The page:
• joint replacement/prosthetic


The Procedure:

  • Positioning (3 possibilities):
    • palm over the umbilicus
    • flexed arm behind back (i.e. palm “under” the umbilicus) — useful during CPR
    • elbow extended, adducted, hyperpronated (i.e. straight arm by side, hyperprone)

  •  Placement:
    • palpate greater tubercle
    • feel surgical neck
    • pick site 1 cm above surgical neck
    • aim 45 degree angle towards contralateral hip

There you go.  Add it to the toolbox.


References: EM Resident article + picture; humerus picture



quick & dirty epinephrine drip

2 Jun

great post from ALiEM covers this handy tip:


In a pinch, here’s a quick way to get an IV epi drip started until the pharmacy/PYXIS/IV pump setup catches up to your need.

  • Grab the code cart epi (its 1 mg)
  • Inject the whole 1 mg into a 1 Liter NS bag 
  • Hang your new Liter bag of 1 mcg/mL concentration epi
  • Run wide open until desired initial stabilization/BP
  • Titrate to effect




  • starting drip is 1-4 mcg/min IV
  • a wide-open 18-gauge IV will deliver ~20-30 mL/min (or 20-30 mcg/min) of epinephrine
  • recommended push-dose epi is 0.1 mg (or 100 mcg) over 5 minutes, which is 20 mcg/min avg.



  • dose is 2-10 mcg/min IV   (or 2-20 mcg/min, depending on your source)


There you go.  Good to have in your back pocket.


References: ALiEM post; Epocrates; uptodate.com; picture

visual aid: quick pressor reference

14 Apr

good refresher aid from March’s Emergency Medicine mag below.  The article goes through each pressor a bit more in depth, but the table here is a nice quick reminder of receptor activity and dosing, particularly with dopamine, which can have different effects at lower or higher doses.



References: article including table.

resuscitation in pregnancy

27 Feb

via a nice recent post at emDocs.  Click through for the whole read, but if you only have 30 seconds to spare…


put your IV above the diaphragm (uterus compresses IVC)


remove fetal monitoring equipment prior to defib


if you need to RSI, etomidate + succinylcholine is safe

  • (Epocrates lists both as pregnancy “C”, though if you need an airway, benefit probably outweighs risk)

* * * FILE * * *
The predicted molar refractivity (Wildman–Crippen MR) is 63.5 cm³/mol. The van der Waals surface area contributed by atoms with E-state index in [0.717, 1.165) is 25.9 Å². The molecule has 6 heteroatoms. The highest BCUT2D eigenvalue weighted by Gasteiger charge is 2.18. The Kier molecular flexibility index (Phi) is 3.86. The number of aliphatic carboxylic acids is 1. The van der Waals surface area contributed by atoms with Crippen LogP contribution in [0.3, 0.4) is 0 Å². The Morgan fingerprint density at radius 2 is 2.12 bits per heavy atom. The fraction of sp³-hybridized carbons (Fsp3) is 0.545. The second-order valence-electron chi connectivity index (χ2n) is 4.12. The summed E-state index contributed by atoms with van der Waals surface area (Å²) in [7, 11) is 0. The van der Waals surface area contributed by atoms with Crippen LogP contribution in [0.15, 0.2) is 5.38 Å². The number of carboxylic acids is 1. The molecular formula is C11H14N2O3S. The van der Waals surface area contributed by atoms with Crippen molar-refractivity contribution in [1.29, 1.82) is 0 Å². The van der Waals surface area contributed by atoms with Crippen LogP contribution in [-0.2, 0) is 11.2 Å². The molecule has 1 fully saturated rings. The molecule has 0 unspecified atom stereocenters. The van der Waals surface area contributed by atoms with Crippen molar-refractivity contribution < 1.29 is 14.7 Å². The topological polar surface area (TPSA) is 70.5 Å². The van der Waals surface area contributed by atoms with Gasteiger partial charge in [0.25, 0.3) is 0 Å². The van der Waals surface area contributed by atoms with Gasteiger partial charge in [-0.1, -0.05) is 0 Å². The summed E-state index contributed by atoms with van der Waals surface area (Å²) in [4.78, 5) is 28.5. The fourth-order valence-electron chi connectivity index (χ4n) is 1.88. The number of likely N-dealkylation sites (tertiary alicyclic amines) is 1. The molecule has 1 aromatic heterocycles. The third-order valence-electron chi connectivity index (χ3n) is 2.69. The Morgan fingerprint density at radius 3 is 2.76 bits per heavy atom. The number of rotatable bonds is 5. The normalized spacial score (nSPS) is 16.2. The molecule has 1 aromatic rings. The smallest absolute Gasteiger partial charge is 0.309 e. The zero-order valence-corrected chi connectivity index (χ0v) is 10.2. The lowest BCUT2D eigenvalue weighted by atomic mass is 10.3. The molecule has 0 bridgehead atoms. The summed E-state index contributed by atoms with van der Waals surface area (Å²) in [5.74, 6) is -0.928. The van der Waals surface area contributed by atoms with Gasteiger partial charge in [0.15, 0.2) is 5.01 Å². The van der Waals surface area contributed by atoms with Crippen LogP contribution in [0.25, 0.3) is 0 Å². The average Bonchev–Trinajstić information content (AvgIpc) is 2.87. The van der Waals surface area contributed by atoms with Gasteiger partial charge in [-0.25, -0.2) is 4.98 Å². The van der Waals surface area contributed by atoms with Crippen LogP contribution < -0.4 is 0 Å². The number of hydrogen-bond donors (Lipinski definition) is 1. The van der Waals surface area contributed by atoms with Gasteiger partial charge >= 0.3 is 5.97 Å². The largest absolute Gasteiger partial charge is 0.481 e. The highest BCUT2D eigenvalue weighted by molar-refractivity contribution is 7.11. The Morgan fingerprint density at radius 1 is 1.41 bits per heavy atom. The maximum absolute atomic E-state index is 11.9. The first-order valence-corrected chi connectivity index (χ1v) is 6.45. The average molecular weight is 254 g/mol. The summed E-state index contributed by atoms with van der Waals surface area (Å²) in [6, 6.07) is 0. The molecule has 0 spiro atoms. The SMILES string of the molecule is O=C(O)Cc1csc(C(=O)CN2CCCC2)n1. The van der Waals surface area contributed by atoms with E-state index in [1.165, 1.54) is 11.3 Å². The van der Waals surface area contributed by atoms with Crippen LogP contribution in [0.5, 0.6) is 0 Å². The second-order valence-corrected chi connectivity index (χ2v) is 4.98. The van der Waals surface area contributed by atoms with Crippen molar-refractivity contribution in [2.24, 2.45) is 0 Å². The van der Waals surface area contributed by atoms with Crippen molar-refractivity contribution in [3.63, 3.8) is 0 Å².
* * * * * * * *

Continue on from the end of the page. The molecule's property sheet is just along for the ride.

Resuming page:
• “Etomidate will cross the placental barrier, but causes less fetal respiratory suppression than other medications, and succinylcholine does not cross the placental membrane.”


peri-mortem c-section: by 4 MINUTES INTO CODE



extra-thinking mnemonic for pregnant code: BEAU-CHOPS


E=Emboli: coronary, pulmonary, amniotic fluid

A=Anesthetic Complications (aspiration, local anesthetic toxicity)

U=Uterine Atony

C=Cardiac Disease i.e. cardiomyopathy, aortic dissection

H=Hypertensive disease i.e. preeclampsia-eclampsia

O=Other-think about the Hs and Ts

P=Placental abruption, previa


References: emDocs post, peri-mortem c-section refresher; picture

anaphylaxis quick hits

3 Feb

tying into a recent anaphylaxis theme, via a recent review in AAEM’s Common Sense mag (work a quick read, if you’ve got time):


10-second quick hits on ANAPHYLAXIS:

IM epi(nephrine) better than SC — higher plasma concentrations with IM

  • remember, for patient teaching, LATERAL thigh (away from big vessels)


in refractory cases, consider atropine and/or vasopressin


H2 blockers might be helpful to toss in with your H1 (e.g. diphenhydramine)


biphasic reactions are rare (also covered a bit here).


There you go.


References: AAEM article (pg 45-46); picture



how good is your precordial thump?

7 Nov


tough finding data on this (if you find more, please send it my way):

one study with 2 cardiologists:

  • cardiologist 1: 6.3–7.1 J
  • cardiologist 2: 8.8–10.4 J
  • ventricular arrhythmia terminated in only 2/155 patients


The Good:

deliver mechanical force to attempt defib (see mechanism below)

you can’t kill dead (little downside, aside from possible trauma, depending on strength)


The Bad:

if its not v-fib, and you induce it with an R-on-T

rarely successful (0/180 successful thumps with fist or 30-40mph lacrosse balls in one study)

The Mechanism (theory):

  • conversion of mechanical energy to electrical current (mechanoelectric coupling)
  • initiated by chest impact with a rapid, transient rise in left ventricular pressure.
  • Increased pressure results in myocardial stretch
  • stretch-activated ionic channels including the K+ATP channels are activated and open, resulting in an inward current and subsequent depolarization.

In commodio cordis, this depolarization induces a premature ventricular beat which, if precisely timed during the upstroke of the T wave in the P-QRS-T electrical cycle, can result in ventricular fibrillation—in essence, the R-on-T phenomenon.

In intentional precordial thump, this depolarization can indeed defibrillate the myocardium and thus interrupting the ventricular dysrhythmia.

References: cardiologist thumps; lacrosse ball thumps + picture;  mechanism